San Diego San Diego businesses are feeling optimistic about the next six months, according to the San Diego Business Confidence Index. The spring 2018 results indicate a business confidence index (BCI) of 79 — that’s five points higher than the results of a similar survey taken in fall 2017.
This analysis has been developed over several years by CSU San Marcos College of Business Administration and the San Diego Business Journal. BCI is based on a company’s assessment of its current position and expectations for the immediate future.
So why are San Diego businesses feeling so good? According to Gregg Landers, managing director of consulting and internal control services of CBIZ Inc., it’s partly because of the economy.
“When companies can grow in a consistent and steady manner, they typically can do it more profitably than when (they) accelerate too fast,” said Landers. “They can typically manage their cash flow better and maintain more secure cash balances.”
The U.S. is in a “productivity” lead type recovery after the recession of 2008, according to Landers. Money is inexpensive for businesses to borrow. Employee wages haven’t risen dramatically and neither has inflation. All of these factors have helped businesses.
Politics have played a role too — the Trump administration’s tax overhaul has made businesses more secure in their finances.
“Regardless of your politics, it’s hard to argue that businesses are seeing the lower taxes and as a result are making bigger investments in their companies to grow,” said Landers.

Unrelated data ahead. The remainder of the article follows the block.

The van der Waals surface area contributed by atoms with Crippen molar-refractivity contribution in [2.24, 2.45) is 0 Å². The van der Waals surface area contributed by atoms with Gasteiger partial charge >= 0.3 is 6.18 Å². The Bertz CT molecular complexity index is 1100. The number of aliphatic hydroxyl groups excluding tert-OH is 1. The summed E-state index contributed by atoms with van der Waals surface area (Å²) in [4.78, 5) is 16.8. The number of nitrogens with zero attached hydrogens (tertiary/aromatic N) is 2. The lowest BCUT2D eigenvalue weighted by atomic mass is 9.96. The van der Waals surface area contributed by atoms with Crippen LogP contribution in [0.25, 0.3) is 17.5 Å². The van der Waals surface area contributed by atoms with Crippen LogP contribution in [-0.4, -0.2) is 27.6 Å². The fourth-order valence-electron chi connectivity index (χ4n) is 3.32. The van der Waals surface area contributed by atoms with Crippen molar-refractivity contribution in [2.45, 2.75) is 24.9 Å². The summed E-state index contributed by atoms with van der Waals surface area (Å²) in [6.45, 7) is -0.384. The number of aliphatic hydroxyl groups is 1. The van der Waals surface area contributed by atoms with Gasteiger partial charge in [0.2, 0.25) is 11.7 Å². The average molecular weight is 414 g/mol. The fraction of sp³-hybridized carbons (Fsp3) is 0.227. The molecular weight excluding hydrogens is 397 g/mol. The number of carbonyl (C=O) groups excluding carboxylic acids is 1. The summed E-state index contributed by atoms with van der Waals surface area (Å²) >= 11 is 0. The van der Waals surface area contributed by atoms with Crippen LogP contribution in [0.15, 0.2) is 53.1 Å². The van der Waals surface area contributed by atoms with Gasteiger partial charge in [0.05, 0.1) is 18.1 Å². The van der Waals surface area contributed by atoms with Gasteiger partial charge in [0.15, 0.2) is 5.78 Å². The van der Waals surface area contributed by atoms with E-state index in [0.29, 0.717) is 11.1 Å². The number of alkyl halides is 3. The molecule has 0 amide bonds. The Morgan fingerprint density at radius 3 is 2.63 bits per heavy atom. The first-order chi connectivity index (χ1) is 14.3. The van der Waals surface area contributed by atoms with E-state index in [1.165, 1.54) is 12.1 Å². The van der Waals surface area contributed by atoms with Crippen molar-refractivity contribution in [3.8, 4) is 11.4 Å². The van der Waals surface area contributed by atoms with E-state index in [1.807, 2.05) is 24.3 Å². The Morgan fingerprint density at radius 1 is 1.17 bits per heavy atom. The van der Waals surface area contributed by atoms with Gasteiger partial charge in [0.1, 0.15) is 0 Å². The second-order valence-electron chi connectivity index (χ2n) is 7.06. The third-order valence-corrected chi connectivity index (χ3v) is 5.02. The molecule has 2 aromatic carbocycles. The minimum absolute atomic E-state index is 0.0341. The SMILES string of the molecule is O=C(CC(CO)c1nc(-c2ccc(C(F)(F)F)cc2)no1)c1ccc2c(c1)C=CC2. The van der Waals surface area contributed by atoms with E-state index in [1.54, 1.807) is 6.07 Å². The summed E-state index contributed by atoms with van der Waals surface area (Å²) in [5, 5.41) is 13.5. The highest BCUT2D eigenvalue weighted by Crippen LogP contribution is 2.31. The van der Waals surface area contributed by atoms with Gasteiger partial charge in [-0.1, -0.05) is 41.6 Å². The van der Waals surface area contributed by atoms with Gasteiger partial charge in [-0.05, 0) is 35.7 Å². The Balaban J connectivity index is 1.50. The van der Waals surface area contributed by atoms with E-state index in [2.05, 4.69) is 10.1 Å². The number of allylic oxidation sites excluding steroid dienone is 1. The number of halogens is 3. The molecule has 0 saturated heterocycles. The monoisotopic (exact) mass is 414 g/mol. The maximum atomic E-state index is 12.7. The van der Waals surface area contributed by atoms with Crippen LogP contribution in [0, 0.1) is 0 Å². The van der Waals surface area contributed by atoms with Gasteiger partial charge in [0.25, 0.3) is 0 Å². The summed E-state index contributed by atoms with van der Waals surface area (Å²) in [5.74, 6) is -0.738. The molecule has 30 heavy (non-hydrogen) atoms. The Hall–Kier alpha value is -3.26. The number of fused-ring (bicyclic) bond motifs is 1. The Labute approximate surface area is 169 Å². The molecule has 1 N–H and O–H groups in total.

For this particular index, 50 points is the baseline. Above 50 indicates overall optimism and below indicates a lack of confidence. The 223 respondents were mostly small businesses (50 employees or less) in San Diego.
Respondents were asked various questions about how their business was doing and what they predicted for the future. Some questions asked about whether or not their firm’s employee count, profits, revenue, and more have risen or dropped over the last 12 months.
Other questions asked employers what they expected to happen in the next 12 months in terms of their revenue, employee count, an overlook of their industry, and how their company fares against the competition.
The survey is conducted every six months; the pool of respondents was not the same as in previous surveys.
Landers said there are things that can derail a thriving economy and soaring business confidence however. Major geopolitical events that adversely affect the U.S. and European economy, data breaches, or “bad actor” involvement from foreign countries, to name a few.
“Most economists and business people I interact with, although recognizing that such events are always possible, don’t see anything like that on the likely horizon,” said Landers.